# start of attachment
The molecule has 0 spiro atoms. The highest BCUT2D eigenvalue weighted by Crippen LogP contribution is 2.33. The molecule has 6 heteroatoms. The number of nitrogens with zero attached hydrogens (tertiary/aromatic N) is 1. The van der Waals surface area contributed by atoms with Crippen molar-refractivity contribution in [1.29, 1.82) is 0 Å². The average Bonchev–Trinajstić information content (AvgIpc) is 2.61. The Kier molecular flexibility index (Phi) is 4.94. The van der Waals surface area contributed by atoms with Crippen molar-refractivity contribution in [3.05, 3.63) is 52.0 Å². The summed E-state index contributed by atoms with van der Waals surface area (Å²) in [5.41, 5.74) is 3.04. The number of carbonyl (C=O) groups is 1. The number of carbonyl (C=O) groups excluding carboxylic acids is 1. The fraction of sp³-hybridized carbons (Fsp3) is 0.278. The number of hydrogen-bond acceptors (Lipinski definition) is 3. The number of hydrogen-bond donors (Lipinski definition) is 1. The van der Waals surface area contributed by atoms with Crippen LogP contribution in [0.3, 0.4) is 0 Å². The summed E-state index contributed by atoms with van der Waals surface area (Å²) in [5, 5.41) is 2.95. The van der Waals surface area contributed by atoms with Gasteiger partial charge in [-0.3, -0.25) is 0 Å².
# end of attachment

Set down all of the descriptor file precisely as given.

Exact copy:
The molecule has 0 spiro atoms. The highest BCUT2D eigenvalue weighted by Crippen LogP contribution is 2.33. The molecule has 6 heteroatoms. The number of nitrogens with zero attached hydrogens (tertiary/aromatic N) is 1. The van der Waals surface area contributed by atoms with Crippen molar-refractivity contribution in [1.29, 1.82) is 0 Å². The average Bonchev–Trinajstić information content (AvgIpc) is 2.61. The Kier molecular flexibility index (Phi) is 4.94. The van der Waals surface area contributed by atoms with Crippen molar-refractivity contribution in [3.05, 3.63) is 52.0 Å². The summed E-state index contributed by atoms with van der Waals surface area (Å²) in [5.41, 5.74) is 3.04. The number of carbonyl (C=O) groups is 1. The number of carbonyl (C=O) groups excluding carboxylic acids is 1. The fraction of sp³-hybridized carbons (Fsp3) is 0.278. The number of hydrogen-bond acceptors (Lipinski definition) is 3. The number of hydrogen-bond donors (Lipinski definition) is 1. The van der Waals surface area contributed by atoms with Crippen LogP contribution in [0.3, 0.4) is 0 Å². The summed E-state index contributed by atoms with van der Waals surface area (Å²) in [5, 5.41) is 2.95. The van der Waals surface area contributed by atoms with Gasteiger partial charge in [-0.3, -0.25) is 0 Å².